Between Primary Maternal Preoccupation and Exposure Therapy: From Challenges in Integrative Treatment of Children with PTSD to a Reexamination of Transitional Space

Yael L.E Ankri, Amichai Ben-Ari


Processing a traumatic event is one of the central junctures in treatment of children who suffer from post-traumatic stress disorder (PTSD). This crucial stage makes it particularly difficult for the therapist to assume an integrative position and to combine concepts and interventions promoted by different theoretical approaches. In this article, the authors use D. W. Winnicott’s conceptualizations to propose an integrative model that strives to find the balance between two seemingly opposing positions: (1) empathy focused, which is close to the patient’s experience (primary maternal preoccupation) and (2) reality focused, an intersubjective position (prolonged exposure therapy). The proposed model enables a dialectical movement between these therapy approaches. The clinical case described in this article focuses on children, but the theoretical insights rising from it may be relevant to adults who suffer from post-trauma issues.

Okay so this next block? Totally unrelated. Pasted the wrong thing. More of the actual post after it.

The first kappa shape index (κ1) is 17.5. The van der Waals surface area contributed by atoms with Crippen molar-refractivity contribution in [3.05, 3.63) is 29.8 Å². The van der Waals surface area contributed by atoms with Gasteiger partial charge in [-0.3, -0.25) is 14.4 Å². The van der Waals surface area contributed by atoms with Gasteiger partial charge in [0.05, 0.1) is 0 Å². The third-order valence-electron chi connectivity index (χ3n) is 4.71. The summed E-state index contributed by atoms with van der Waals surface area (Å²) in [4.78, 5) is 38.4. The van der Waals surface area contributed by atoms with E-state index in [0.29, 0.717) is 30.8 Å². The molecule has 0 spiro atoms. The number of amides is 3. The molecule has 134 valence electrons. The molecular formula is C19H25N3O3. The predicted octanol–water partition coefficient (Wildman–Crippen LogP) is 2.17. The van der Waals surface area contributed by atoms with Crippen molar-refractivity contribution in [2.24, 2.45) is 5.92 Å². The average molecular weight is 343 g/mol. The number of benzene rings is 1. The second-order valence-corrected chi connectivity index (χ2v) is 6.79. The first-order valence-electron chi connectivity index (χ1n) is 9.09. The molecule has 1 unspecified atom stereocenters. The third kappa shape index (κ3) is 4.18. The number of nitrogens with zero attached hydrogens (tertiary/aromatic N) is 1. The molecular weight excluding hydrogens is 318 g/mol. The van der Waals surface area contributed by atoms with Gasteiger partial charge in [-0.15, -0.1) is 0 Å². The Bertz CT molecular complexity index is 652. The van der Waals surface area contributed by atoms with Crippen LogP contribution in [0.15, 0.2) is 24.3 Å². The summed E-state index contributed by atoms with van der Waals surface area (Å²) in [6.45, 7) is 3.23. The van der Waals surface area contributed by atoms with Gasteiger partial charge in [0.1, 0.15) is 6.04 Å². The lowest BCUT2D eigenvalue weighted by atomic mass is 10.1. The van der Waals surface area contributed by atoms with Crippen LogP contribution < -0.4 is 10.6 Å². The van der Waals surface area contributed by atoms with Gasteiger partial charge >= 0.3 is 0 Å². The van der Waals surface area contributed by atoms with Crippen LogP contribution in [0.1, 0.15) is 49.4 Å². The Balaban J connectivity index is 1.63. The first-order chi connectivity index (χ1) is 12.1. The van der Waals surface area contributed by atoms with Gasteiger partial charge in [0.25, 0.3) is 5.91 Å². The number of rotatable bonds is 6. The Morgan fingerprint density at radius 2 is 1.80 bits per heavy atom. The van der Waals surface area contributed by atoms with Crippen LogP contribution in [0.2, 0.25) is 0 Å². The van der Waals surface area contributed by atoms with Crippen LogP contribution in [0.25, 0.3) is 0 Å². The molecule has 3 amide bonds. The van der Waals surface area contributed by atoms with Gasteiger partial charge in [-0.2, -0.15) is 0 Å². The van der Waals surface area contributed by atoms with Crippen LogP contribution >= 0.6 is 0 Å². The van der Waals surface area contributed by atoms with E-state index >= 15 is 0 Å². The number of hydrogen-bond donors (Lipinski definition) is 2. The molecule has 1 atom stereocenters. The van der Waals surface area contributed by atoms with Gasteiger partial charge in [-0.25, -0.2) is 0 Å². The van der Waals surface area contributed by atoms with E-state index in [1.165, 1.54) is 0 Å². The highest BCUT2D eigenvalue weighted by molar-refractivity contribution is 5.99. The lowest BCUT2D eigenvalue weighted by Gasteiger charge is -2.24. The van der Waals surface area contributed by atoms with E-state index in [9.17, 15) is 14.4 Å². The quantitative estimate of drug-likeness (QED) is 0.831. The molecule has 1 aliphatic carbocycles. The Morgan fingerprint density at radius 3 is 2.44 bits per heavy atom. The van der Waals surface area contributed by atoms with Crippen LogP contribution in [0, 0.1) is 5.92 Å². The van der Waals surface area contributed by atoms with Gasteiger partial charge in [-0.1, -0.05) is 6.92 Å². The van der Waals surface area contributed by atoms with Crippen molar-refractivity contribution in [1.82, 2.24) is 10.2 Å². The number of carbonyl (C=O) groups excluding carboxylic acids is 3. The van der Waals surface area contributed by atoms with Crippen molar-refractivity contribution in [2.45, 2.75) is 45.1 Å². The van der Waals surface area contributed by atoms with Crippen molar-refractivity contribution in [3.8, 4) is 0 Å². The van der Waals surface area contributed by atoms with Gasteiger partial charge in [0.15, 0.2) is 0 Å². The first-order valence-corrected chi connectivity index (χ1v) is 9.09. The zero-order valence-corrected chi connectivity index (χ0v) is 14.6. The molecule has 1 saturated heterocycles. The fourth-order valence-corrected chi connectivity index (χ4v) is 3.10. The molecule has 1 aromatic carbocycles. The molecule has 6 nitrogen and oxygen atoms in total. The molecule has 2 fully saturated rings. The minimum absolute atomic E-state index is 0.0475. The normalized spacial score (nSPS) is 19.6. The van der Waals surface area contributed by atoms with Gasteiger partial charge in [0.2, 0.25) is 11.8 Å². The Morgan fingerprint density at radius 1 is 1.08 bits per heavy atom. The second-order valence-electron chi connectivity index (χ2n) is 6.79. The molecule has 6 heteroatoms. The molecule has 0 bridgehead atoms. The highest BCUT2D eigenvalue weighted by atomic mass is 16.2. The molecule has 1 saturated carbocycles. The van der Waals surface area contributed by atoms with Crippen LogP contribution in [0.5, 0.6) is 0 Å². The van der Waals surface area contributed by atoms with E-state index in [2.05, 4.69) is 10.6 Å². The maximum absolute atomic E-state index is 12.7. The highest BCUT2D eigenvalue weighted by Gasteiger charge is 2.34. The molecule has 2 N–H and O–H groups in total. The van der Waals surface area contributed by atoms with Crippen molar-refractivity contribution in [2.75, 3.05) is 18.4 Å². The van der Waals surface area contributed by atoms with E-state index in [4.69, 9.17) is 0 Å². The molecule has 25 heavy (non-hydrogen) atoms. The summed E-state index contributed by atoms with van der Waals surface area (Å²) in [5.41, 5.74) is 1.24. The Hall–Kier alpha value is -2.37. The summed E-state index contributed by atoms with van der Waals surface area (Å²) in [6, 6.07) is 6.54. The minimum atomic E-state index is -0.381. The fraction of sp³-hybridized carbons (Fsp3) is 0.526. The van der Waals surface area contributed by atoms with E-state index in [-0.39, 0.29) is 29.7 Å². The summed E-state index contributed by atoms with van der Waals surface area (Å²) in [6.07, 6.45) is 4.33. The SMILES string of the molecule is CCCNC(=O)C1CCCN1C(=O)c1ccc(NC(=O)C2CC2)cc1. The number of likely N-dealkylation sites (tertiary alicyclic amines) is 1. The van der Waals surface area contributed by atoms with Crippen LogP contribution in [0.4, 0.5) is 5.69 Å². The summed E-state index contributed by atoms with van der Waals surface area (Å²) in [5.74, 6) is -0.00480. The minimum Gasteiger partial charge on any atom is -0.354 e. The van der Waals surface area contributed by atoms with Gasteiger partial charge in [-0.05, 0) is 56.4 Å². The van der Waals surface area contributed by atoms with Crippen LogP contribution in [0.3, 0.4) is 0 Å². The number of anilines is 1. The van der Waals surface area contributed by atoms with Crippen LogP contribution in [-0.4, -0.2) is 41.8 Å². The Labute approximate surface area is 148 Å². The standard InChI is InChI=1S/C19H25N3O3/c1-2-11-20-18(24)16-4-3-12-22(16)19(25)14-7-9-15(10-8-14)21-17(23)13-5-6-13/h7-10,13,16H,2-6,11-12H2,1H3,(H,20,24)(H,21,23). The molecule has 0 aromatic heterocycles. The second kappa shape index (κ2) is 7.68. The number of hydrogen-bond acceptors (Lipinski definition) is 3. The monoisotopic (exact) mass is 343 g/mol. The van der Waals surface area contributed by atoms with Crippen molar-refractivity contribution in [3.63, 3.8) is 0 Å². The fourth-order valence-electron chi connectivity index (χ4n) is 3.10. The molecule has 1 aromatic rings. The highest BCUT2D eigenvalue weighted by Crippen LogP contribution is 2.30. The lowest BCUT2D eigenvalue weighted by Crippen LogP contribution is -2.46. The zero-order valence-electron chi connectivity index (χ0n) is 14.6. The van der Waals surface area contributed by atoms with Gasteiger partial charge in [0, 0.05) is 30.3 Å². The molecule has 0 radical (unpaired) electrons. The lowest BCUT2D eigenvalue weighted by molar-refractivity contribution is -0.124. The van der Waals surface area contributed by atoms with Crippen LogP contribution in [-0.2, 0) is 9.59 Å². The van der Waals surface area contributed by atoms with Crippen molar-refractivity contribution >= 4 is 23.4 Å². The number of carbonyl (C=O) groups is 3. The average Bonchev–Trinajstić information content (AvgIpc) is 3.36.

Exposure Therapy, Winnicott, Transitional Space, PTSD, dialectic approach.

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